A bay, three-month-old wild foal, who was separated from her mother during a horrific Bureau of Land Management roundup in Colorado in September, is no longer an orphan—she is surrounded by love at the sanctuary Friends of Animals manages in San Antonio, Texas, where she arrived Tuesday.
At Primarily Primates, she joins recently adopted wild horses--filly Bindi and colt Comanche—who last year were stolen from their home on the range in Nevada, land once owned by the Danne sisters but now pimped out by the BLM. While we wish they all could still be wild and free, it is reassuring to see them start to make family ties and create a new band of their own, one that will never be torn apart. Comanche is never far from Bindi's side. They even eat out of the same grain bucket despite each of them having their own.
We named the foal Moxie Feral for being able to survive a particularly violent, frightening, inhumane helicopter roundup of 167 wild horses from the West Douglas Herd Area in Colorado. The BLM once again contracted with Sun J Livestock, which historically has been abusive during its helicopter roundups—running the wild horses past their point of exhaustion, rushing them into the traps and leaving foals behind.
While being ripped from her family was devastating—her mom and band stallion outran the helicopters—at least Miss Moxie’s life was spared during the West Douglas Herd roundup. Others weren’t so lucky. During the assault, another foal was killed by the BLM after it broke its leg fleeing from helicopters, and an older wild horse suffered a broken neck after it fell while being loaded onto a trailer headed for BLM holding prisons and was trampled by another wild horse.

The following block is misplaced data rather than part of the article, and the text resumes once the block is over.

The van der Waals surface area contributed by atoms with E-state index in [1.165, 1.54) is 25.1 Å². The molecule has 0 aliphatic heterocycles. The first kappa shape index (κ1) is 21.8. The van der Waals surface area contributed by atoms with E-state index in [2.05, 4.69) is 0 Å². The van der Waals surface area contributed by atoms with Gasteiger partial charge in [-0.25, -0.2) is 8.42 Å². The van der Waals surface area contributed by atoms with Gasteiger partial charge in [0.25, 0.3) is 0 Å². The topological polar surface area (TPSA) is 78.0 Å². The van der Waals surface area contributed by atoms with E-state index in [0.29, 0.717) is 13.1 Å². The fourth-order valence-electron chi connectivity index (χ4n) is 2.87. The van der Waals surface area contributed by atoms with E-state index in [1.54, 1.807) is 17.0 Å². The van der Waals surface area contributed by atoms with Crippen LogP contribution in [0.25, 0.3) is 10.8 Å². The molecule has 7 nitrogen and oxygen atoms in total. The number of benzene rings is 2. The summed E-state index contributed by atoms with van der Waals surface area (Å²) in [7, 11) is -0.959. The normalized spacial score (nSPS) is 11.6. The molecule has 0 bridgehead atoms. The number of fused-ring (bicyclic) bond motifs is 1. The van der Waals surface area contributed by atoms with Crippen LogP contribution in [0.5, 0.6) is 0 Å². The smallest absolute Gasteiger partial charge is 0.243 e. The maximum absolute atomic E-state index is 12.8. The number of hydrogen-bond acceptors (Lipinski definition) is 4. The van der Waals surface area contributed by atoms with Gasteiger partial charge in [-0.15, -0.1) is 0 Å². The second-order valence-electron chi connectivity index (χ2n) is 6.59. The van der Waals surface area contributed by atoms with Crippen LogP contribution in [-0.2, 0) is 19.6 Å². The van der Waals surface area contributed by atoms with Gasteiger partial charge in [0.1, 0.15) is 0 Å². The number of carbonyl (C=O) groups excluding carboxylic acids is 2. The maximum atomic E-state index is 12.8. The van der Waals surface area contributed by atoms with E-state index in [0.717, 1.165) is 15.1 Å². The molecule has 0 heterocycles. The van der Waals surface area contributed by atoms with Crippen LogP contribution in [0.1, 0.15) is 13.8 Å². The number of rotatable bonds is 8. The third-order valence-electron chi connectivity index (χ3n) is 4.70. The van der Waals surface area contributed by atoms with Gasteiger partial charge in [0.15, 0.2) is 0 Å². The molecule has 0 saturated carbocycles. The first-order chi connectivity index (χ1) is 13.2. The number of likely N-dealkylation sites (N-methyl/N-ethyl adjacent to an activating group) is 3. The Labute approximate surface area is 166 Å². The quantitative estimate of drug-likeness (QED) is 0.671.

In September FoA filed a lawsuit against the BLM and U.S. Secretary of the Interior Sally Jewell to halt further devastating assaults against wild horses in northwest Colorado. BLM’s Decision Record authorizes the continued removal of wild horses from northwest Colorado for several years as part of its extinction plan.
FoA’s lawsuit states that BLM’s decision—which authorizes the continued removal of wild horses for several years, including helicopter drive trapping, helicopter assisted roping and bait and water trapping—fails to fulfill the agency’s obligations under the National Environmental Policy Act. BLM does not provide a reasonable discussion of, or adequately disclose, the impacts to targeted wild horses themselves, including the likelihood of short and long-term physical, social and behavioral changes associated with roundups and removals.
According to the lawsuit, the intricate physiological events that occur during a wild horses fight or flight reaction to a helicopter round up suggest that these are assaults against wild horses and are not humane as the BLM maintains, thus violating the Wild Horse and Burro Act of 1971.
“The Bureau of Land Management has never really publically examined the emotional, physical or social impacts to wild horses subjected to helicopter roundups on federal public lands,” said Michael Harris, director of Friends of Animals’ Wildlife Law Program. “Coloradans should demand they do so before some of our last wild horses are subjected to such devastating physical and emotional pain.
“The BLM’s Decision Record states that helicopter roundups may occur over the next couple years. Winning this lawsuit could have an impact on roundups in the Douglas area in the future. Moreover, we at FoA believe that once the public realizes the significant trauma and pain that these wild horses go through at the hands of BLM, there will be stronger public support for wild horses and for their protection on public lands like there was back in 1971 when the Wild Horse and Burro Act was passed.”